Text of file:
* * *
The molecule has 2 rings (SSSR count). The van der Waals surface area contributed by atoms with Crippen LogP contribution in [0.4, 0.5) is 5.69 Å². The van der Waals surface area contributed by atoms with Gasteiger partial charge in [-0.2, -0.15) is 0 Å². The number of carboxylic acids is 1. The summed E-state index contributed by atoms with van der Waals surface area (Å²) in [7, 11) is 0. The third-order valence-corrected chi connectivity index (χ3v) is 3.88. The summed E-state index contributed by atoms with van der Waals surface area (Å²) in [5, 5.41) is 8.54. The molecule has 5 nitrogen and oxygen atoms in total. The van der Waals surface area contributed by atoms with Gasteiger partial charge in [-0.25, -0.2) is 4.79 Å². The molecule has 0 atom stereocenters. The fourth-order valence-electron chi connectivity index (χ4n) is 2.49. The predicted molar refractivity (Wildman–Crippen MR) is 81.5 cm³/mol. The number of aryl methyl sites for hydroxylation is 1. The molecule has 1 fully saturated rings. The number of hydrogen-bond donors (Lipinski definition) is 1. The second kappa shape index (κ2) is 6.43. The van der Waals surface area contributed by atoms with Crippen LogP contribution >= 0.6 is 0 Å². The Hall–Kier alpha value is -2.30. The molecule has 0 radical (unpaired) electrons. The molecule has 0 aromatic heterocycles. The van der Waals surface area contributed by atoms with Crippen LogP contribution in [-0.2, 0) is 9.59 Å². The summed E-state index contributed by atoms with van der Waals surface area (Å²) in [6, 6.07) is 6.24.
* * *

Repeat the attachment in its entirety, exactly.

The molecule has 2 rings (SSSR count). The van der Waals surface area contributed by atoms with Crippen LogP contribution in [0.4, 0.5) is 5.69 Å². The van der Waals surface area contributed by atoms with Gasteiger partial charge in [-0.2, -0.15) is 0 Å². The number of carboxylic acids is 1. The summed E-state index contributed by atoms with van der Waals surface area (Å²) in [7, 11) is 0. The third-order valence-corrected chi connectivity index (χ3v) is 3.88. The summed E-state index contributed by atoms with van der Waals surface area (Å²) in [5, 5.41) is 8.54. The molecule has 5 nitrogen and oxygen atoms in total. The van der Waals surface area contributed by atoms with Gasteiger partial charge in [-0.25, -0.2) is 4.79 Å². The molecule has 0 atom stereocenters. The fourth-order valence-electron chi connectivity index (χ4n) is 2.49. The predicted molar refractivity (Wildman–Crippen MR) is 81.5 cm³/mol. The number of aryl methyl sites for hydroxylation is 1. The molecule has 1 fully saturated rings. The number of hydrogen-bond donors (Lipinski definition) is 1. The second kappa shape index (κ2) is 6.43. The van der Waals surface area contributed by atoms with Crippen LogP contribution >= 0.6 is 0 Å². The Hall–Kier alpha value is -2.30. The molecule has 0 radical (unpaired) electrons. The molecule has 0 aromatic heterocycles. The van der Waals surface area contributed by atoms with Crippen LogP contribution in [-0.2, 0) is 9.59 Å². The summed E-state index contributed by atoms with van der Waals surface area (Å²) in [6, 6.07) is 6.24.